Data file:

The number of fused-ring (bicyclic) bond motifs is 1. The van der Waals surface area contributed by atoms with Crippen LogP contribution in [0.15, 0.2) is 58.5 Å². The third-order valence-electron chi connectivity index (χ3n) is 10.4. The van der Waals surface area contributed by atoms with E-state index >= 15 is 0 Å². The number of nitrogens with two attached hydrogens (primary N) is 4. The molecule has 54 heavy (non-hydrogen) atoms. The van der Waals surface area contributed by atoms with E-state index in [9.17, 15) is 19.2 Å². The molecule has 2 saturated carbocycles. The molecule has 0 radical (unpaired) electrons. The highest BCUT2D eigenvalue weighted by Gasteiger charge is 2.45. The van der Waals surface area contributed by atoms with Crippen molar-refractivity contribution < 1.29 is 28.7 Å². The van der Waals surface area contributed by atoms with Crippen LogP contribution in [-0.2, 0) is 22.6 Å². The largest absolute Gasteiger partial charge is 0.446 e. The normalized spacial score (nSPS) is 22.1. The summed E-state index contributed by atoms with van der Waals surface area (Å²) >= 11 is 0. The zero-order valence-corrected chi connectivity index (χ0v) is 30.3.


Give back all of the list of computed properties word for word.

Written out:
The number of fused-ring (bicyclic) bond motifs is 1. The van der Waals surface area contributed by atoms with Crippen LogP contribution in [0.15, 0.2) is 58.5 Å². The third-order valence-electron chi connectivity index (χ3n) is 10.4. The van der Waals surface area contributed by atoms with E-state index >= 15 is 0 Å². The number of nitrogens with two attached hydrogens (primary N) is 4. The molecule has 54 heavy (non-hydrogen) atoms. The van der Waals surface area contributed by atoms with E-state index in [9.17, 15) is 19.2 Å². The molecule has 2 saturated carbocycles. The molecule has 0 radical (unpaired) electrons. The highest BCUT2D eigenvalue weighted by Gasteiger charge is 2.45. The van der Waals surface area contributed by atoms with Crippen molar-refractivity contribution < 1.29 is 28.7 Å². The van der Waals surface area contributed by atoms with Crippen LogP contribution in [-0.2, 0) is 22.6 Å². The largest absolute Gasteiger partial charge is 0.446 e. The normalized spacial score (nSPS) is 22.1. The summed E-state index contributed by atoms with van der Waals surface area (Å²) >= 11 is 0. The zero-order valence-corrected chi connectivity index (χ0v) is 30.3.